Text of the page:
What It Will Take To Achieve The As-Yet-Unfulfilled Promises Of Health Information Technology
ABSTRACT A team of RAND Corporation researchers projected in 2005 that rapid adoption of health information technology (IT) could save the United States more than $81 billion annually. Seven years later the empirical data on the technology's impact on health care efficiency and safety are mixed, and annual health care expenditures in the United States have grown by $800 billion. In our view, the disappointing performance of health IT to date can be largely attributed to several factors: sluggish adoption of health IT systems, coupled with the choice of systems that are neither interoperable nor easy to use; and the failure of health care providers and institutions to reengineer care processes to reap the full benefits of health IT. We believe that the original promise of health IT can be met if the systems are redesigned to address these flaws by creating more-standardized systems that are easier to use, are truly interoperable, and afford patients more access to and control over their health data. Providers must do their part by reengineering care processes to take full advantage of efficiencies offered by health IT, in the context of redesigned payment models that favor value over volume.
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ABSTRACT: The United States of America is known for the rising costs of its healthcare and declining quality of care. While the push towards the integration of the healthcare information infrastructure is seen to be an important step towards addressing problem of the rising costs of healthcare and falling quality of care, the integration of EHR (Electronic Health Records), the central component of this infrastructure, remains a challenge. It appears that physicians are at the center of this bottleneck. The literature suggests that the reasons for the limited use relate to policy, financial and usability considerations, but it does not provide an understanding of reasons for physicians’ limited interaction and adaptation of EHR. In this paper, we argue that in order to be able to use the technology to provide better healthcare, physicians need to be able to activate their knowledge through it. We investigate process of adaptations that physicians go through when trying to use electronic health records. Our findings indicate that physician’s knowledge identities need to align with the functionalities made available through the technology. We draw upon the framework of knowledge activation in order to understand how physicians use their knowledge to provide better healthcare. Following an analysis of qualitative data, collected in a case study at a hospital using interviews, this research shows how physician’s adaptations of EHR activate their knowledge for the purpose of improving healthcare provision. The key contribution of this research is in discovering the ways in which physicians’ adaptation of technology can enable knowledge activation.05/2014; 4(1):59-73. DOI:10.1007/s12553-013-0072-5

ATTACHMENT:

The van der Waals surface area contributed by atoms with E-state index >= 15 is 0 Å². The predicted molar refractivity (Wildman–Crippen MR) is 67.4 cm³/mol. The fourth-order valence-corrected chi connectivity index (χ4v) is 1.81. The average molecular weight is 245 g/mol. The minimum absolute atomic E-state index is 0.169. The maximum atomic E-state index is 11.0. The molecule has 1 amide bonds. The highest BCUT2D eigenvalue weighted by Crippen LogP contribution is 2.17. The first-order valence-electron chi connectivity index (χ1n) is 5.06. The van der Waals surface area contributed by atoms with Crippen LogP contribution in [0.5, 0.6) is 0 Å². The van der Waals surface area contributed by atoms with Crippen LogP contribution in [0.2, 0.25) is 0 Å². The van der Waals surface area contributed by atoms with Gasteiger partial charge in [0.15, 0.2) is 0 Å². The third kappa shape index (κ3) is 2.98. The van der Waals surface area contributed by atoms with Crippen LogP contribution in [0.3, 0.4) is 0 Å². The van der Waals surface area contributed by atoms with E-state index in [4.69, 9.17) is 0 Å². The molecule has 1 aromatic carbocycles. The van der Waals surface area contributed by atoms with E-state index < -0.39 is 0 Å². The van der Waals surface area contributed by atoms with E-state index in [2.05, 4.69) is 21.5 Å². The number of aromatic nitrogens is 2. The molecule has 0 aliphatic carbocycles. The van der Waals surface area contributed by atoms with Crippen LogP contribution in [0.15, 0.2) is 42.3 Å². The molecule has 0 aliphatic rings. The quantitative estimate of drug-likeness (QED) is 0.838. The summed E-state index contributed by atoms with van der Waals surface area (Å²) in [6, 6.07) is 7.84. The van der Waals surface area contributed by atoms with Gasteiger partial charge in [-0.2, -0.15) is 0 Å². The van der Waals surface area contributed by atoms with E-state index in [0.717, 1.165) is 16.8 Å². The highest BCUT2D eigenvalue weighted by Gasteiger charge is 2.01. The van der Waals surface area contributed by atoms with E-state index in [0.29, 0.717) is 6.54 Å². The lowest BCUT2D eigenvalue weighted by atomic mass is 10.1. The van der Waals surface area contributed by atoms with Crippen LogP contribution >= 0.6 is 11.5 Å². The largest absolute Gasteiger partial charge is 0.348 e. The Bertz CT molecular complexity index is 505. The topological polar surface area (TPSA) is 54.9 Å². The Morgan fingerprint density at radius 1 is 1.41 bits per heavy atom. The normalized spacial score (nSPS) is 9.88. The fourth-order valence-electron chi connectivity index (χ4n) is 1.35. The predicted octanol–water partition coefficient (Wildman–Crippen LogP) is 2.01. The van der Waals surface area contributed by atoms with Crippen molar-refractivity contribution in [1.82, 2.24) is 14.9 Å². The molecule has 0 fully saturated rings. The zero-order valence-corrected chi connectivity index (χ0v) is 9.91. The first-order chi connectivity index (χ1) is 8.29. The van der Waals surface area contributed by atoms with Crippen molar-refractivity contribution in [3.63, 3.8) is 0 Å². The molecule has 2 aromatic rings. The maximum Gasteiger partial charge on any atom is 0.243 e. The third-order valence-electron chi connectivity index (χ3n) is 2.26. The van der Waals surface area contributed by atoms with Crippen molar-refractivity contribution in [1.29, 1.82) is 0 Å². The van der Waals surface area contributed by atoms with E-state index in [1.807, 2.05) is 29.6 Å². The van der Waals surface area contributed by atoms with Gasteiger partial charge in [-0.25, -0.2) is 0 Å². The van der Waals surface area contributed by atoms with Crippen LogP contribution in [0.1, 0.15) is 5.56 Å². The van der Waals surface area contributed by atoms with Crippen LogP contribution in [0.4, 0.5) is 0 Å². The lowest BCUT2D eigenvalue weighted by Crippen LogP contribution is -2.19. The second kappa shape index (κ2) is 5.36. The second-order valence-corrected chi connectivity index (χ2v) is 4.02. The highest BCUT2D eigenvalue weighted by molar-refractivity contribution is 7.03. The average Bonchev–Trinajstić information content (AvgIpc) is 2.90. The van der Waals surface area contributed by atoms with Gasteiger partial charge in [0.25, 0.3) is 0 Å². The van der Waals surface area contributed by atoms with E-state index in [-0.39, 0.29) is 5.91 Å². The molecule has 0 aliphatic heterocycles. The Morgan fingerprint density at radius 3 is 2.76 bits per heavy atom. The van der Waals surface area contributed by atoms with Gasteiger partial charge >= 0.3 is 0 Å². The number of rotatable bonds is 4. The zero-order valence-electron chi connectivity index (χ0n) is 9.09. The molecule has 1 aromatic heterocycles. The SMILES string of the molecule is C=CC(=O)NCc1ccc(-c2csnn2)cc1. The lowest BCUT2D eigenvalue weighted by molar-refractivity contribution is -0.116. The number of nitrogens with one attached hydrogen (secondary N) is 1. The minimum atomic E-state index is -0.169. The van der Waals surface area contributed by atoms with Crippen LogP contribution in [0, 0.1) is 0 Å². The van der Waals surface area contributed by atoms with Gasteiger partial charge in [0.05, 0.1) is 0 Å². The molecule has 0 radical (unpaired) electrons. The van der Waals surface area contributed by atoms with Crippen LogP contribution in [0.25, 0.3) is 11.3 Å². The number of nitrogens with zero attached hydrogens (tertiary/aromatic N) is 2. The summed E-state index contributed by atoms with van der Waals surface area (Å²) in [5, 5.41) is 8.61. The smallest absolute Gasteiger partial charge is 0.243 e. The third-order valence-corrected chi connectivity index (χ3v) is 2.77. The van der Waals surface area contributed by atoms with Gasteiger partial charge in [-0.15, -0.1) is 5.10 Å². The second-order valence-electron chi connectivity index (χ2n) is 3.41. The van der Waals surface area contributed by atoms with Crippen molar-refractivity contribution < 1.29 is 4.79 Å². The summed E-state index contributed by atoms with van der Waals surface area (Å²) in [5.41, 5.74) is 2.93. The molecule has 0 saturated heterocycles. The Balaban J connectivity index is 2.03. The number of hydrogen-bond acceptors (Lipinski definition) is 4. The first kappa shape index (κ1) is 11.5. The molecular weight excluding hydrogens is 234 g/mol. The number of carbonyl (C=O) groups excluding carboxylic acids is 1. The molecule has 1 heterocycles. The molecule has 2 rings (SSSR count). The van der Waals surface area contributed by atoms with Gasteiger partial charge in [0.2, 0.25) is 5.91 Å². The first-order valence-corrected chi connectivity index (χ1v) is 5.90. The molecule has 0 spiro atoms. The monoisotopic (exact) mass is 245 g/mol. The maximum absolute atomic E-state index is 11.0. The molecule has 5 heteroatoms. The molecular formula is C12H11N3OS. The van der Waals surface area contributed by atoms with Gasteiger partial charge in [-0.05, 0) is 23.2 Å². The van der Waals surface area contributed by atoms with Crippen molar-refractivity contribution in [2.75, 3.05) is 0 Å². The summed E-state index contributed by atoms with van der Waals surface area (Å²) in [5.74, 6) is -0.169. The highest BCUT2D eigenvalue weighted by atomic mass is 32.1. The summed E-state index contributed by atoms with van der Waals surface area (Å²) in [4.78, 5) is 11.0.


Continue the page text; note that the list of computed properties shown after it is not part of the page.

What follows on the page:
- 07/2014; 3(1):44-49. DOI:10.1177/2327857914031006
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ABSTRACT: Spurred by government incentives, the use of electronic health records (EHRs) in the United States has increased; however, whether these EHRs have the functionality necessary to meet meaningful use (MU) criteria remains unknown. Our objective was to characterize family physician access to MU functionality when using a MU-certified EHR.12/2014; 11. DOI:10.1016/j.hjdsi.2014.11.002